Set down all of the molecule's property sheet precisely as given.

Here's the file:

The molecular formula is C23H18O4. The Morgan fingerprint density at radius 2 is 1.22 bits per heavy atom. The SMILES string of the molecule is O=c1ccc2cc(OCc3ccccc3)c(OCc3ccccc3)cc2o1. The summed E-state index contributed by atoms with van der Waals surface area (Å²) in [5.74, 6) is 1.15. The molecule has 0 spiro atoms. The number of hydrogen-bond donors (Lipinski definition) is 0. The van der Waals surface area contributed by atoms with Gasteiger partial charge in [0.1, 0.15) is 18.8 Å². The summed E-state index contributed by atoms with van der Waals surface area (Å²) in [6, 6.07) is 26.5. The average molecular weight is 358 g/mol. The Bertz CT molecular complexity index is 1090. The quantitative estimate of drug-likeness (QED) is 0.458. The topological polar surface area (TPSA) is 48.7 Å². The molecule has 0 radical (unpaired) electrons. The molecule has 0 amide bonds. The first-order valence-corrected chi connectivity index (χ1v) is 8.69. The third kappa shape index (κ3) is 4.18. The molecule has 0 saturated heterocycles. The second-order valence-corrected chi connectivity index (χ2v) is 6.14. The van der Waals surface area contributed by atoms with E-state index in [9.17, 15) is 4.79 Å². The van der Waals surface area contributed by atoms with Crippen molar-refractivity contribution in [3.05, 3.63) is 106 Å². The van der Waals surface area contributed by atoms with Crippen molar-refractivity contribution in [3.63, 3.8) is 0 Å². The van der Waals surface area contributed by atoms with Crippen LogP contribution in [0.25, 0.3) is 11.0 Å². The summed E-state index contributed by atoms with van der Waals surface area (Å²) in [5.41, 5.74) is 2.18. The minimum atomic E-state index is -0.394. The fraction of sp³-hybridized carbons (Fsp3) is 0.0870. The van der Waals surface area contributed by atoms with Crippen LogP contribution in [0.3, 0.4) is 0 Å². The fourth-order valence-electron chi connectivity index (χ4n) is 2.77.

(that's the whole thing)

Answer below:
The molecular formula is C23H18O4. The Morgan fingerprint density at radius 2 is 1.22 bits per heavy atom. The SMILES string of the molecule is O=c1ccc2cc(OCc3ccccc3)c(OCc3ccccc3)cc2o1. The summed E-state index contributed by atoms with van der Waals surface area (Å²) in [5.74, 6) is 1.15. The molecule has 0 spiro atoms. The number of hydrogen-bond donors (Lipinski definition) is 0. The van der Waals surface area contributed by atoms with Gasteiger partial charge in [0.1, 0.15) is 18.8 Å². The summed E-state index contributed by atoms with van der Waals surface area (Å²) in [6, 6.07) is 26.5. The average molecular weight is 358 g/mol. The Bertz CT molecular complexity index is 1090. The quantitative estimate of drug-likeness (QED) is 0.458. The topological polar surface area (TPSA) is 48.7 Å². The molecule has 0 radical (unpaired) electrons. The molecule has 0 amide bonds. The first-order valence-corrected chi connectivity index (χ1v) is 8.69. The third kappa shape index (κ3) is 4.18. The molecule has 0 saturated heterocycles. The second-order valence-corrected chi connectivity index (χ2v) is 6.14. The van der Waals surface area contributed by atoms with E-state index in [9.17, 15) is 4.79 Å². The van der Waals surface area contributed by atoms with Crippen molar-refractivity contribution in [3.05, 3.63) is 106 Å². The van der Waals surface area contributed by atoms with Crippen molar-refractivity contribution in [3.63, 3.8) is 0 Å². The van der Waals surface area contributed by atoms with Crippen LogP contribution in [0.25, 0.3) is 11.0 Å². The summed E-state index contributed by atoms with van der Waals surface area (Å²) in [5.41, 5.74) is 2.18. The minimum atomic E-state index is -0.394. The fraction of sp³-hybridized carbons (Fsp3) is 0.0870. The van der Waals surface area contributed by atoms with Crippen LogP contribution in [0.3, 0.4) is 0 Å². The fourth-order valence-electron chi connectivity index (χ4n) is 2.77.